Why all industries depend on IIoT and logistics for supply chain success

By: Jon Kennard

30, November, 2016


Connected Industry - Enterprise - Featured - Fleet management - Global - Government - Healthcare - Industry - M2M - Predictive Maintenance - Utilities -


Across the five main areas of IoT (wearables, home, cities, enterprise, environment) and the key verticals we cover (manufacturing, energy, oil, automotive, healthcare, government, insurance), you could say the whole IoT spectrum depends on logistics to some degree. All industries rely on a functioning, optimised logistics environment and the Internet of Things will make this quicker and easier in 2017 and beyond. And if you’re used to IoT as an abbreviation, you can add IIoT (Industrial Internet of Things) to the mix because away from all the consumer-focused tech buzz, the work in IIoT is often what trickles down to developments at a consumer level.

With some understandable nervousness around logistics personnel changes through automation, it’s likely that the moving parts of logistics in future will be less ‘on the road’ and more in the control room. A centralised, data-led logistics industry looks to be the reality for many businesses, and all in the name of efficiency: efficiency of route, efficiency of load, efficiency of the whole system. If you want to succeed in logistics in 2017, adapt to the Internet of Things and master the data game. Speed and data-led agility will be the game changers for success.

Here are some ways logistics and IIoT will have an impact across the board in the coming months:


As mentioned before, the manufacturing sector has used automation for more than 40 years, but the play now is to link up already automated elements of the manufacturing supply chain with new processes to extend it far beyond the walls of the warehouse. Lean production no longer has to be a rarely attainable manufacturing ideal; with IoT-enabled logistics an extension of the manufacturing process the dream of zero waste is more achievable than ever before. You can find a longer discussion between Bosch and McKinsey experts here, and further reading from Deloitte’s innovations blog is also recommended.

Energy and Oil


Such is the geographical disparity often found between locations in the oil and gas industry, and the vast scalability required for a successful national energy infrastructure, that IIoT-enabled logistics is much more than just a nice-to-have in 2017. Much development is unseen, offshore and out of sight. With the IoT energy market set to triple in value to more than $22bn by 2020 according to a recent report, A fairly IoT-mature industry looks likely to use the improvement (safety procedures, productivity gains) as much as the implementation aspects of IoT. PR Newswire provides a short analysis of the latest research report here.


Automotive drives advances in logistics and vice versa. If commercial vehicle developments are the visible side of IoT, expect at least as much activity behind the scenes in heavy industry. Whether it’s on-demand 3D printing of machine parts or deeper integration of location data for further supply chain streamlining, expect vehicles of all shapes and sizes to benefit from improved maintenance, and an optimised journey from factory to freeway.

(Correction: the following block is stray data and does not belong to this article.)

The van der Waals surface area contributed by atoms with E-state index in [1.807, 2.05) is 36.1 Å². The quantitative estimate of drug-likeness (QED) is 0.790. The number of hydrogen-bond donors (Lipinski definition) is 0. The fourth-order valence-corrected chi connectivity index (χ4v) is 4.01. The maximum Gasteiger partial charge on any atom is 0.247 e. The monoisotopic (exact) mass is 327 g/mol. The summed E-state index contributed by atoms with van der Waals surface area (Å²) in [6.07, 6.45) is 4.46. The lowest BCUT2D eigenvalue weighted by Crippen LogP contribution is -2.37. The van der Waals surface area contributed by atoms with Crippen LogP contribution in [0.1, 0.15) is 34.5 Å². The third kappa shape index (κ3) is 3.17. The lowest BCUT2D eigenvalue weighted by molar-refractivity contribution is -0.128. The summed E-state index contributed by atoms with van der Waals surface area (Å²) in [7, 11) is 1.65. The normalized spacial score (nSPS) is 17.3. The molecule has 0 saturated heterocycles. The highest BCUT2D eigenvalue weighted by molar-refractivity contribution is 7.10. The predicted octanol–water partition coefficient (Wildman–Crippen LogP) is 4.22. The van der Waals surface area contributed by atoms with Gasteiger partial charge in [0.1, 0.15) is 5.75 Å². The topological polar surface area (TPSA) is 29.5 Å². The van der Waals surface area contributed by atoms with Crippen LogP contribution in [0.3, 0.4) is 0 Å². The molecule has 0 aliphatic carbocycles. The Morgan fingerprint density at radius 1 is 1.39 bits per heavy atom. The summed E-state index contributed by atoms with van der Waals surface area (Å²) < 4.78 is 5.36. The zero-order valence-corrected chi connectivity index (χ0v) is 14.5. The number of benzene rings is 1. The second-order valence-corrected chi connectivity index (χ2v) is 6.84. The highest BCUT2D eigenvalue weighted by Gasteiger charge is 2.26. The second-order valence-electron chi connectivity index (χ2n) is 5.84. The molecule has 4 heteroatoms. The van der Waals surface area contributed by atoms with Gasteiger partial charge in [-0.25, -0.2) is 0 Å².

From rapid transfer of life-saving drugs to deployment of healthcare equipment between facilities (and the attendant predictive maintenance challenges these will bring) logistics advances through IoT enablement (smart loading, real-time journey optimisation, admin streamlining) could be the difference between life and death on a global scale. According to some research 25% of vaccines reach their destination degraded because of incorrect shipping. IoT has the opportunity to reduce this figure significantly.


While work in IIoT usually operates independently of government, authorities are still responsible for enabling a functioning logistics infrastructure in their cities. Through overseeing of crucial public-private infrastructure partnerships that many cities and countries rely on to make them tick, governments help set the rules for logistics initiatives to succeed or fail. This is what logistics firm CH Robinson has to say.


As the fintech market expands and develops, so does the wider insurance industry and its contact with IoT and logistics. Providing more accurate premiums through data-led, tech-driven improving of its data capture is just one market win here for insurers, and logistics companies could play a big part in showing that the stereotype of financial services companies as slow on the uptake of tech is as outdated as your old driving licence. With a more tech-savvy workforce coming of driving age, you can see how important IoT-enabling insurance and logistics is going to be for the business in future. Here’s Internet of Business’s take.


In much the same way as the Internet of Things as a whole blurs those lines between data, tech and industry verticals, logistics also impacts the other industries around it. We’ll see supply chain management begin to use more and more elements of its environment, which will see logistics initiatives bleed into the realms of other IoT areas as communication between devices increases.

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